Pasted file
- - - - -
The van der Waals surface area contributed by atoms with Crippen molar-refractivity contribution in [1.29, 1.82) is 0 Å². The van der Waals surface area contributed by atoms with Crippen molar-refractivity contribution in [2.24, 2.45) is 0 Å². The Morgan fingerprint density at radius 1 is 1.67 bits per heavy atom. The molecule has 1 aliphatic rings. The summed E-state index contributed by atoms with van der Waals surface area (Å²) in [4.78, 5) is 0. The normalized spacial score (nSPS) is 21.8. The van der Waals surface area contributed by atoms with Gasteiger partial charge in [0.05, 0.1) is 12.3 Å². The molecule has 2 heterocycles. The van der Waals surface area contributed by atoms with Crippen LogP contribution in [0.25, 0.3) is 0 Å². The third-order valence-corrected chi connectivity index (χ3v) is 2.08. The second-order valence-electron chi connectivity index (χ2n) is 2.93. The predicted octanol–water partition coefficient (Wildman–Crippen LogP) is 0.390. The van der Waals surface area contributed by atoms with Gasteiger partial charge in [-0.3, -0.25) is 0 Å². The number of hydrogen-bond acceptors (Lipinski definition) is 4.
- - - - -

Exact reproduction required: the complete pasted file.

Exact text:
The van der Waals surface area contributed by atoms with Crippen molar-refractivity contribution in [1.29, 1.82) is 0 Å². The van der Waals surface area contributed by atoms with Crippen molar-refractivity contribution in [2.24, 2.45) is 0 Å². The Morgan fingerprint density at radius 1 is 1.67 bits per heavy atom. The molecule has 1 aliphatic rings. The summed E-state index contributed by atoms with van der Waals surface area (Å²) in [4.78, 5) is 0. The normalized spacial score (nSPS) is 21.8. The van der Waals surface area contributed by atoms with Gasteiger partial charge in [0.05, 0.1) is 12.3 Å². The molecule has 2 heterocycles. The van der Waals surface area contributed by atoms with Crippen LogP contribution in [0.25, 0.3) is 0 Å². The third-order valence-corrected chi connectivity index (χ3v) is 2.08. The second-order valence-electron chi connectivity index (χ2n) is 2.93. The predicted octanol–water partition coefficient (Wildman–Crippen LogP) is 0.390. The van der Waals surface area contributed by atoms with Gasteiger partial charge in [-0.3, -0.25) is 0 Å². The number of hydrogen-bond acceptors (Lipinski definition) is 4.